Jean-Stanislas Bareth is a first-year master student at the IEE-ULB. After a bachelor in political science at the ULB during which he was able to write for the student journal “Eyes on Europe”, he continues to deepen his knowledge of the European Union with the master in European studies.
Thomas Rambaud is a second-year student at the IEE-ULB. After two years at the ULB in Political Science, he completed an Erasmus year in Sweden, at Uppsala. Today, as part of his Master’s degree in European Studies, he continues to write his thesis and publish articles for Eyes on Europe.
Following the various panels and conferences organized by the Institute of European Studies on European Solidarity (6-7 June and 5 September 2019) in the context of the Jean Monnet Centre of Excellence project, two students from our Institute interviewed Mr. Georges Dassis, former President of the European Economic and Social Committee (EESC), on several themes related to European solidarity: Brexit, a review of the last EU legislature and on room for improvements for the EU.
Do you think that we can be proud of Europe today? Are we in better shape than 5 years ago?
Yes we can be proud of Europe. Europe exists, peace persists and the latter is never guaranteed a priori. Europe has made undeniable progress in terms of integration, solidarity (the foundation of this European Union) and for social matters over the past five years, even if it is insufficient.
The younger generation, yours, is fortunate to have been born in a regime of freedom of expression, of association, in democratic nations.
There is a well-being shared and guaranteed by peace. I, who was born at the beginning of the Greek Civil War (1946-1949), saw three generations who did not experience a war. This peace comes from the very existence of this European Union, formerly Europe of the six which quickly received requests for enlargement, from Greece in 1961, followed by Portugal and Spain. These association agreements had hitherto been frozen because these countries were dictatorships. The Union was already the protector of democratic freedoms.
We are in better shape than we were five years ago, thanks to the Juncker Plan and especially thanks to Jean-Claude Juncker’s personality. I had the chance to work with him during my term as President of the EESC. There was a renewal because this union had principles and foundations: one of these foundations was solidarity, embodied, for example, by the European Social Fund. Its mission was to achieve “equal opportunities” between the Member States, which showed great disparities during enlargements.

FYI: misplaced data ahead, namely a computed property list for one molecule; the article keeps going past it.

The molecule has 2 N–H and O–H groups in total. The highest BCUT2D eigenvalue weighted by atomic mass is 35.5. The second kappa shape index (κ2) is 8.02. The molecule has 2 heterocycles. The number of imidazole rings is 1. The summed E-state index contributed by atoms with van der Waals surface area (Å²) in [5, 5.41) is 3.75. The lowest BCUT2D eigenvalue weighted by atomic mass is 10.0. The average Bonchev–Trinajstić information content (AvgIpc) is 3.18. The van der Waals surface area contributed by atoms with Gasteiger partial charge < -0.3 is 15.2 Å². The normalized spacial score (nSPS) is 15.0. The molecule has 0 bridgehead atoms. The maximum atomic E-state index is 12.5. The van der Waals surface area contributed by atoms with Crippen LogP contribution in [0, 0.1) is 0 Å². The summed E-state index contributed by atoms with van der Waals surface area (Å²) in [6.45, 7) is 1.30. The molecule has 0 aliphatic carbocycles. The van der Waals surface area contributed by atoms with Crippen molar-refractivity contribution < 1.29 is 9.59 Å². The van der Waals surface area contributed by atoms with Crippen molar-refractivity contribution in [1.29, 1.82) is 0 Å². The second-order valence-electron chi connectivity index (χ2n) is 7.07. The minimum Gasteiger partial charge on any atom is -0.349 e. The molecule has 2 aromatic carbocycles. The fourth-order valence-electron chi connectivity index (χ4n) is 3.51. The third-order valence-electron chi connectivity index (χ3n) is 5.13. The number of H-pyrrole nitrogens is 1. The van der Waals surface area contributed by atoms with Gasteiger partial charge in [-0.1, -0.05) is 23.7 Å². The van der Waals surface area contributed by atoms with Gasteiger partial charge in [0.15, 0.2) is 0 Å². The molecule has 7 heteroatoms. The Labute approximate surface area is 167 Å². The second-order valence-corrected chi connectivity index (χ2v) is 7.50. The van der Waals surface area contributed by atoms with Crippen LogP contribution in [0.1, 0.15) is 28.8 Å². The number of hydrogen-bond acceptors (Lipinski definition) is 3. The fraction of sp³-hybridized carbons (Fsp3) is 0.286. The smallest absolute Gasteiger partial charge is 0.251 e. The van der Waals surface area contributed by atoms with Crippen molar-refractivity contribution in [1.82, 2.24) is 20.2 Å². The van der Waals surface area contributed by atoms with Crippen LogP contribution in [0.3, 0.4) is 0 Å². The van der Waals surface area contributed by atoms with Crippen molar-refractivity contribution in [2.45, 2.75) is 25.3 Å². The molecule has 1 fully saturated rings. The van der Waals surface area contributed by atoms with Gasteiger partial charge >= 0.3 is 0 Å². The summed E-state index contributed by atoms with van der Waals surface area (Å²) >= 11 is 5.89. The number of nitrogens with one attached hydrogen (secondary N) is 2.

So all these concrete acts of solidarity have had a real success. But in 2008 we suffered the catastrophic consequences of an ‘imported’ financial crisis. Heads of State and Government, in addition to the role of the Commission which could have been better, have largely forgotten this founding concept. Some countries that were doing well, like Germany, got rich on the back of countries in difficulty, like Greece, Ireland or Portugal. Indeed, the crisis context drew to some member States inward. Taking a specific example: it was the IMF that agreed to lend money to Greece on acceptable terms instead of the European Union. In my opinion, there is no place to think in a selfish way, we must progress and move forward together and not try to be a step ahead of others.
Fortunately, Jean-Claude Juncker arrived. At the time, I began a constructive criticism of the Juncker Plan where I pushed for higher investment. I think his plan is a success and that’s why I think we’re in better shape than five years ago.
Is Brexit the direct consequence of a lack of European solidarity?
I sided in favor of keeping the United Kingdom within the European Union. The referendum gave the result that we know. But even though I’m not a native English-speaker, I felt, during my travels in the U.K., there was a real attraction for the European project.